Indeed, the new park is an opportunity to unveil the secrecy that has cloaked the operations of the Manhattan Project and Cold War and connect the dots between the Manhattan Project and America's innovations in science and technology today. As National Park Service Director Jonathan B. Jarvis said, "The National Park Service will be proud to interpret these Manhattan Project sites and unlock their stories in the years ahead."


Legislative Update: 

Manhattan Project National Historical Park


Jeff Bingaman
On July 13, 2011, Secretary Salazar transmitted the National Park Service's recommendations to Congress for designating a three-unit park saying, "The secret development of the atomic bomb in multiple locations across the United States is an important story and one of the most transformative events in our nation's history." 


Doc Hastings
Two champions of the Manhattan Project
Park are chairing the relevant Senate and House committees with jurisdiction over the National Parks. Senator Jeff Bingaman (NM), Chairman of the Senate Ener
gy and Natural Resources Committee, and Congressman Doc 
Hastings (WA), Chairman of the House Natural Resources Committee, are leading efforts to create a Manhattan Project National Historical Park. Senate and House committee staff members have met to coordinate their work and are currently drafting language. Once the bills are introduced, hearings will be held. For more information on these developments, please visit our website.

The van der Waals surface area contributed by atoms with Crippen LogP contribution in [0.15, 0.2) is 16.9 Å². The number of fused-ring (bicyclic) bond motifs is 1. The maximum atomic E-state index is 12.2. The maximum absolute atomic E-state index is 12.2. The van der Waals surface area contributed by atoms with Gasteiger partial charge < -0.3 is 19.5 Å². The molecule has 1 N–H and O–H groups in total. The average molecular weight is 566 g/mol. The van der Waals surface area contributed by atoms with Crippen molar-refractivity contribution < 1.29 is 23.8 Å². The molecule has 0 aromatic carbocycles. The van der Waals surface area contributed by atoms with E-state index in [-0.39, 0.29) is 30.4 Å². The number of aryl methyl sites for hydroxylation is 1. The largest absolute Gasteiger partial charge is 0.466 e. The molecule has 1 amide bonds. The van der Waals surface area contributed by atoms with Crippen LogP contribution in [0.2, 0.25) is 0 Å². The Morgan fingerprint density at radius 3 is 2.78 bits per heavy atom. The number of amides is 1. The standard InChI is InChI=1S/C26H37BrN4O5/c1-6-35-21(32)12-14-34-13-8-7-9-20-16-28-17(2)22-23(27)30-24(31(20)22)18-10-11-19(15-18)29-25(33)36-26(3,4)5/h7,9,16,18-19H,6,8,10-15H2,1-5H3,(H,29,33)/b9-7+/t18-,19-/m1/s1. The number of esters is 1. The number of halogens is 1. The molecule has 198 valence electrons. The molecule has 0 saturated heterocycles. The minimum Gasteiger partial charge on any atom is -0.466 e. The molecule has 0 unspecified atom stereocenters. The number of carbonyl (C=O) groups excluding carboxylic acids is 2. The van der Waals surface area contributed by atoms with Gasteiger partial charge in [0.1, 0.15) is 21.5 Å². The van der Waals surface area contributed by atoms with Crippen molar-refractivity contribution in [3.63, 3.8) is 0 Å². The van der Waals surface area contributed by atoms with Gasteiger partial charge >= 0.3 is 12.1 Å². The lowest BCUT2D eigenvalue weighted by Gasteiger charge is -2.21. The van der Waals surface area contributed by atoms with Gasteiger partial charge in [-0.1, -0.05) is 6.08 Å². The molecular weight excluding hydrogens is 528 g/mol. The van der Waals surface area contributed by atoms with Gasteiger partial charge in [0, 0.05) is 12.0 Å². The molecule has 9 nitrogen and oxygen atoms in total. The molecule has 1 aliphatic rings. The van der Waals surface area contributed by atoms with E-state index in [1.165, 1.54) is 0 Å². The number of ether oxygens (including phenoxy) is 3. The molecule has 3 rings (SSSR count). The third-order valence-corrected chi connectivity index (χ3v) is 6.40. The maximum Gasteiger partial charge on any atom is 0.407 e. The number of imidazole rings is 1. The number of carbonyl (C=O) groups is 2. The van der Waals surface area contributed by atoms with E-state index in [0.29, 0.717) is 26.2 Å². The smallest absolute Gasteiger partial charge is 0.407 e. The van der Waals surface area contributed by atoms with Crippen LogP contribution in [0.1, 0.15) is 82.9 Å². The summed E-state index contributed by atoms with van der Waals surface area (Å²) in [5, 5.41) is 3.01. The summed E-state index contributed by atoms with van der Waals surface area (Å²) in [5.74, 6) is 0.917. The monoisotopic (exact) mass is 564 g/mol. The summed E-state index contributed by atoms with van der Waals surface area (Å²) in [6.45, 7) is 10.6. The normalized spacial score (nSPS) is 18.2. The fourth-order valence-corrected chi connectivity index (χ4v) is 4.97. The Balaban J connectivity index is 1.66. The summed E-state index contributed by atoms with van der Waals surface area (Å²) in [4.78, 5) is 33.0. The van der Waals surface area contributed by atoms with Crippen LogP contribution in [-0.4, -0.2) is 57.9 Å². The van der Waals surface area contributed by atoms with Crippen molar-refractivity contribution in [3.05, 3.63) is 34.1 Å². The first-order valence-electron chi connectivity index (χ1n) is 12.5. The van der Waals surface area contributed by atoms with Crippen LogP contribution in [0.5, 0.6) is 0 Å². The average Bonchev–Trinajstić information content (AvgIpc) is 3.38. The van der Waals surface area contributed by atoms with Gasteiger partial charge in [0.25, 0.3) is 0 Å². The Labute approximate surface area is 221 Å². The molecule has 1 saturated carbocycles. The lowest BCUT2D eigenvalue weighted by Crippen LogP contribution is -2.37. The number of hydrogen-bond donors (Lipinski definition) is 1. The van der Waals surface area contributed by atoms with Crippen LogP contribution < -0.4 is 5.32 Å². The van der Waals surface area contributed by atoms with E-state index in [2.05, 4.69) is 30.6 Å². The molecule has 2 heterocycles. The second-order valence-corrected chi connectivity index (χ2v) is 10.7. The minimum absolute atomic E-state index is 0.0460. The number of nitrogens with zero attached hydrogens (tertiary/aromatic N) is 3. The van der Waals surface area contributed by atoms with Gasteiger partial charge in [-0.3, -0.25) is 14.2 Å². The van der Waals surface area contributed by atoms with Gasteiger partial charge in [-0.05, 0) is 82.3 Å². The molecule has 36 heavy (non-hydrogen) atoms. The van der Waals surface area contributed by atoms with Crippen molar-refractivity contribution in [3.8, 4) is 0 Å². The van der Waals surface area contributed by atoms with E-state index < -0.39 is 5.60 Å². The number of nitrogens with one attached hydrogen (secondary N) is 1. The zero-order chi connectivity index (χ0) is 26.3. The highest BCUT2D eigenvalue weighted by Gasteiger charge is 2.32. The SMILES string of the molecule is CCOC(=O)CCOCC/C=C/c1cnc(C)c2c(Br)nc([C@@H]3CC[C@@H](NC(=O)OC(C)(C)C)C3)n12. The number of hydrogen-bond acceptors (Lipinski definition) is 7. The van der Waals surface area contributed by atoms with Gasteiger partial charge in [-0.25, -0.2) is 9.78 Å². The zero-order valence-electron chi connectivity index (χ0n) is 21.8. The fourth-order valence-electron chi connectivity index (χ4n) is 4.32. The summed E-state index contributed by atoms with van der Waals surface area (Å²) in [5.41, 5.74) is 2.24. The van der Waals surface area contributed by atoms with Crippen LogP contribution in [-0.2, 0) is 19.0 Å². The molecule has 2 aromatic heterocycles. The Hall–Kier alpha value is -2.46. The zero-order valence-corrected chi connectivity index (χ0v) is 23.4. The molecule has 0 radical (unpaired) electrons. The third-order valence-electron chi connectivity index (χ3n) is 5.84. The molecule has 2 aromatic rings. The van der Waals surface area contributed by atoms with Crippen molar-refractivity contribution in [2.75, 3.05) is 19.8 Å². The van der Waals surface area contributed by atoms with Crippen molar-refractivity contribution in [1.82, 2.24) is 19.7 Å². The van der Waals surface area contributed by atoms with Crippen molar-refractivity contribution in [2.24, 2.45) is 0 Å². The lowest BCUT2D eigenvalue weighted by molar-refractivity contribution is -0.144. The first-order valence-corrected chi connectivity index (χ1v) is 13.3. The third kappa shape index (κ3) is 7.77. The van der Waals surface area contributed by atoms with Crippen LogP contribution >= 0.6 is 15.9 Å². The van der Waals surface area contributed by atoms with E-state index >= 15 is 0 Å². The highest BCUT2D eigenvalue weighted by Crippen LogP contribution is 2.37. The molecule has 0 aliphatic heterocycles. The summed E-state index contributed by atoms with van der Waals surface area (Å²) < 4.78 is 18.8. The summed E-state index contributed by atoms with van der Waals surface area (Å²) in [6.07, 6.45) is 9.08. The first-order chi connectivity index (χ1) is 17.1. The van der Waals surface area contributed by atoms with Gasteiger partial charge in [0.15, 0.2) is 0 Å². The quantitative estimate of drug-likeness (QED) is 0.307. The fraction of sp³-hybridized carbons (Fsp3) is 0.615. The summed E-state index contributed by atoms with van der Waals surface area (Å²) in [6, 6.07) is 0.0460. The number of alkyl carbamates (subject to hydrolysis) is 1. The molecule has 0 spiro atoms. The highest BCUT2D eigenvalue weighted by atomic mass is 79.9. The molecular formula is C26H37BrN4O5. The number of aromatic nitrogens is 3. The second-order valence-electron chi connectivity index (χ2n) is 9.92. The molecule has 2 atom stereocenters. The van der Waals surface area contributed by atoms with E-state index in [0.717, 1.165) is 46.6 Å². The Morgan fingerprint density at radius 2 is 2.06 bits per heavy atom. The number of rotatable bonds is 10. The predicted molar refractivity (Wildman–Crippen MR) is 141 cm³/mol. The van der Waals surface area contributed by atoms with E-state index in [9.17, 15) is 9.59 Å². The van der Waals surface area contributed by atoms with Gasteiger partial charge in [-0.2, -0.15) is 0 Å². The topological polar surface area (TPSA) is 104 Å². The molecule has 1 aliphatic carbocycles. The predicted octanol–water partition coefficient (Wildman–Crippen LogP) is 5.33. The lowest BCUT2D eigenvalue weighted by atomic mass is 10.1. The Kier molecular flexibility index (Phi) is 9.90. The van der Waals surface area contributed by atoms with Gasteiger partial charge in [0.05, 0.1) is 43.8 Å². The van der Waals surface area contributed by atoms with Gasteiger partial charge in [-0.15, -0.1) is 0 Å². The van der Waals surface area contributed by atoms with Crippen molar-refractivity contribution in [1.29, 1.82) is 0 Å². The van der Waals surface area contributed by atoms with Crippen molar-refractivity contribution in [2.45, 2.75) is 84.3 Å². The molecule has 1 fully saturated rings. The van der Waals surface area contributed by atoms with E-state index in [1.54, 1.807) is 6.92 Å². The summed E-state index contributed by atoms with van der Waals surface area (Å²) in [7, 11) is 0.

Fate of K-25 
K-25 Plant in Oak Ridge, TN
K-25 Plant in Oak Ridge, TN
The Department of Energy at Oak Ridge is rumored to be near a decision on whether to preserve a portion of the K-25 plant. When it was built in 1943, the K-25 plant for uranium enrichment was the largest roofed building in the world, costing the equivalent of $6.4 billion in today's money. The plant pioneered the gaseous diffusion process used to separate the isotopes of uranium.


In 2000, the Department designated the K-25 plant as one of the Signature Facilities of the Manhattan Project along with the X-10 Graphite Reactor and Y-12 Beta 3 Calutrons. Together these three facilities created the enriched uranium used in the "Little Boy" bomb dropped on Hiroshima. Now, the plant lies partially demolished as officials debate how much of it, if any, should be preserved for future generations.


In December 2010, Degenkolb Engineers studied the structural feasibility and costs of preserving a portion of the plant. The report analyses four possible schemes, one of which provides for retaining one cell or one-twelfth of the North Tower. The cost of this option to preserve a representative sample of the mile-long plant is approximately $8.6 million, not including "soft costs" such as for architectural costs and exhibits.